Makers of Dimetapp, Pediacare, Little Colds, Triaminic, Robitussin, and Tylenol are pulling their infant cold medicine products from stores. The medicine makers claim that the medicines are safe for use, but they were concerns that parents could misuse the medicines by accidentally overdosing their children. The voluntary withdrawal follows the Food and Drug Administration’s recommendation that all over-the-counter cold and cough medications for children younger than two years of age be banned.
The Consumer Healthcare Products Association also is recommending the ban. However, many medicine makers are continuing to manufacture and market these types of products and make them available in the market.
More than 800 over-the-counter pediatric medicines for coughs and colds are available. Before July 15, at least 41 million units had been sold in the U.S. While the industry claims that these medicines are safe when administered properly, others are worried that they could be dangerous.
Between 1969 and 2006, 114 children died from taking cough or cold medicines. Children also sustained injuries from taking too large a dose. However, one case at the Poison Control Center of the Children’s Hospital of Philadelphia reported four incidents of lengthy hallucinations by kids that had taken the recommended dose.
The FDA says there are 69 reported deaths of children who had taken antihistamines when they had runny noses. It also cited 54 deaths caused by decongestants sold over-the-counter. In Maryland, 900 children younger than four years of age reportedly overdosed on infant cough and cold medicine.
List of Medicines Pulled from the Marketplace:
• Concentrated Infants’ Drops Plus Cold & Cough • Concentrated Infants’ Drops Plus Cold
• Infant Cough DM Drops
• Multi-Symptom Cold Formula • Decongestant Plus Cough
• Decongestant Infant Drops • Decongestant Plus Cough Infant Drops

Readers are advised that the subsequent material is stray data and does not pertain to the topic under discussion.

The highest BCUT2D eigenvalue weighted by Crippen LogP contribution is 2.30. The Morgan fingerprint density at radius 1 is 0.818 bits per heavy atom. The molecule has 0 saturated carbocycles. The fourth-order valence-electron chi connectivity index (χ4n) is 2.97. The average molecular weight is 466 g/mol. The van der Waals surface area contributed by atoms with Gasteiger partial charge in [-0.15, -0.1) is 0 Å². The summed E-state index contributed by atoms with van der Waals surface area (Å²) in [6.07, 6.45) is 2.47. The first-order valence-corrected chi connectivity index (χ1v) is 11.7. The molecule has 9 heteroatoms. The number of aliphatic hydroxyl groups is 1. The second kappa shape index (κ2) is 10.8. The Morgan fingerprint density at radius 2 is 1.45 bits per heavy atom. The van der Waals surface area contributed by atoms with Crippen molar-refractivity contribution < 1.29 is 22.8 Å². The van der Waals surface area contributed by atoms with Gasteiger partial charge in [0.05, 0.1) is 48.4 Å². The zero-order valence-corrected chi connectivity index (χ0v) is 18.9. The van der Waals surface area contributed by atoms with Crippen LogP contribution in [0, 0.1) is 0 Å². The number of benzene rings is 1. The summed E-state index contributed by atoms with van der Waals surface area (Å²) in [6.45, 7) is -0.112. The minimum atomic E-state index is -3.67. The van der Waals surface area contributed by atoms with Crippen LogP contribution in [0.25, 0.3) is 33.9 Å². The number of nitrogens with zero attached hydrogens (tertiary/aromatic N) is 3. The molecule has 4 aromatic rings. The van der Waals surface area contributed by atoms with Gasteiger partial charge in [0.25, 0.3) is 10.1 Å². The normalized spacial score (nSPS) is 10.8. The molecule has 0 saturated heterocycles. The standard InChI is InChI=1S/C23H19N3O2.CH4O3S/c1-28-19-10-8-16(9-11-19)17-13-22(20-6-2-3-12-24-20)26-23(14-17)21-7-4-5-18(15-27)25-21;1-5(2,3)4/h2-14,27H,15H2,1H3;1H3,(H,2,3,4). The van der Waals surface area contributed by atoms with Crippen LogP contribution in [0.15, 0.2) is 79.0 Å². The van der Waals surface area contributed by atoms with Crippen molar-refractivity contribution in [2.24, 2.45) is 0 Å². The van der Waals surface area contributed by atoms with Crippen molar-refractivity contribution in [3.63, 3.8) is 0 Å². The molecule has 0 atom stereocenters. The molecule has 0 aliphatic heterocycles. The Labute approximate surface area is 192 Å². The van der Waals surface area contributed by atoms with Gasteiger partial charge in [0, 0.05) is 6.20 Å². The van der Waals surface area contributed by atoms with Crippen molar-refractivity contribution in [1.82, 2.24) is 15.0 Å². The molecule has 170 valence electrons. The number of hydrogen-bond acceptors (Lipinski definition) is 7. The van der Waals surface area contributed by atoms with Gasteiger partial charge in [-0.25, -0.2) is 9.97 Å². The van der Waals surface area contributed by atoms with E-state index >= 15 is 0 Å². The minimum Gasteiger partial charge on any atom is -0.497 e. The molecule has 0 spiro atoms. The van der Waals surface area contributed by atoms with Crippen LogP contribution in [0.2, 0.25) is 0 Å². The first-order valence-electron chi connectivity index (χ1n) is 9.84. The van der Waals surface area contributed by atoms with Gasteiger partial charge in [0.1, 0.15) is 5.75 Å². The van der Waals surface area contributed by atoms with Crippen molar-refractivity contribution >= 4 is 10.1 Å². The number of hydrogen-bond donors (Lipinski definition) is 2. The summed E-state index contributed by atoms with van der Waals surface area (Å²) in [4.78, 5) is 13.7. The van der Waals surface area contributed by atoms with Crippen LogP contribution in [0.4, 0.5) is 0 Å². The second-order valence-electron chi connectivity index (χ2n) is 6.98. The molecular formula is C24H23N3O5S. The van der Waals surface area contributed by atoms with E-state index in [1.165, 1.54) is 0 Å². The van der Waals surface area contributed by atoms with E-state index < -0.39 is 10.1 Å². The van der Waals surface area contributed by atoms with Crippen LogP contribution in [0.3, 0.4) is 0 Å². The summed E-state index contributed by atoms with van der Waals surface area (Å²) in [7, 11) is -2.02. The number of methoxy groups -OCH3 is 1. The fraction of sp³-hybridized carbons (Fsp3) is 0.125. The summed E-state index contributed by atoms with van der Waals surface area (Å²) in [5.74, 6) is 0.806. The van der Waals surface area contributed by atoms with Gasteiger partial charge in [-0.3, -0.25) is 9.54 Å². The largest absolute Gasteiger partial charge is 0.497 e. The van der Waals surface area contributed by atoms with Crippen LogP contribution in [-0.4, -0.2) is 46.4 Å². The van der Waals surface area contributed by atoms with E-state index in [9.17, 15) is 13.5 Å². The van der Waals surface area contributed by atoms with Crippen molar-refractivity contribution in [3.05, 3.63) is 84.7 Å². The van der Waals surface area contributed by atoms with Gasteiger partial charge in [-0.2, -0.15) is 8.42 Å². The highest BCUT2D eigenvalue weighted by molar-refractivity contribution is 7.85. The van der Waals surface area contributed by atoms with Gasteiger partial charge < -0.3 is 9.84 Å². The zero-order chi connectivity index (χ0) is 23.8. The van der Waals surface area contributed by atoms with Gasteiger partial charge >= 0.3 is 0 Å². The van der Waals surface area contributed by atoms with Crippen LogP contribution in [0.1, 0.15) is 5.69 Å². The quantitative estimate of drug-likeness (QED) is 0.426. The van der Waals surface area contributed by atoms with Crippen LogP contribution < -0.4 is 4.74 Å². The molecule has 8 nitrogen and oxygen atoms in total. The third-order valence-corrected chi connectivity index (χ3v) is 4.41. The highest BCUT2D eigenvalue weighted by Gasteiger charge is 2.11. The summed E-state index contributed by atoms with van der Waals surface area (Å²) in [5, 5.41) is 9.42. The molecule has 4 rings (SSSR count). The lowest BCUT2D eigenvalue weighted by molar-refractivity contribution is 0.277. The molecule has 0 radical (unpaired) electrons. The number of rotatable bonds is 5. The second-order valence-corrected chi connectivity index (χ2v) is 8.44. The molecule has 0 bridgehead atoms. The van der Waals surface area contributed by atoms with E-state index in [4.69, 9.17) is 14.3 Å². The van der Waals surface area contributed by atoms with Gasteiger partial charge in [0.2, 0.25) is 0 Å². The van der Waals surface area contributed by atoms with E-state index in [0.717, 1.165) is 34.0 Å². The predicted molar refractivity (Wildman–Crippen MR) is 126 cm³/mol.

• Infant & Toddler Thin Strips Decongestant Plus Cough • Infant & Toddler Thin Strips Decongestant
• Infant Dropper Decongestant & Cough
• Infant Dropper Decongestant • Infant Drops Decongestant • Infant Dropper Long-Acting Cough • Infant Drops Decongestant & Cough
Baltimore health commissioner Joshua Sharfstein says that it is unreasonable for medicine makers to claim that products are safe for use when taken as suggested because they don’t offer recommended doses for children younger than age two.
Side effects associated with over-the-counter medication can include irritability, sedation, allergies, and heart abnormalities.
Dr. Sanjay Gupta from CNN recommended that infants with coughs and colds be treated with saline nose drops, hydrators, chicken soup, vaporizers, and fluids.
Pharmaceutical companies are supposed to ensure that the over-the-counter and prescription drugs that they make for users are safe for use when taken properly. They are also supposed to provide proper instructions and warnings on their labels. Failure to do any of this can turn a common over-the-country medication into a dangerous drug and lead to injuries or deaths. The pharmaceutical company that manufactured the dangerous medication can be held liable for personal injury or wrongful death.
Makers pull cold medicines sold for infants, CNN.com, October 12, 2007
Makers Pull Infant Cold Medicines, New York Times, October 11, 2007
Related Web Resources:
Consumer Healthcare Products Association
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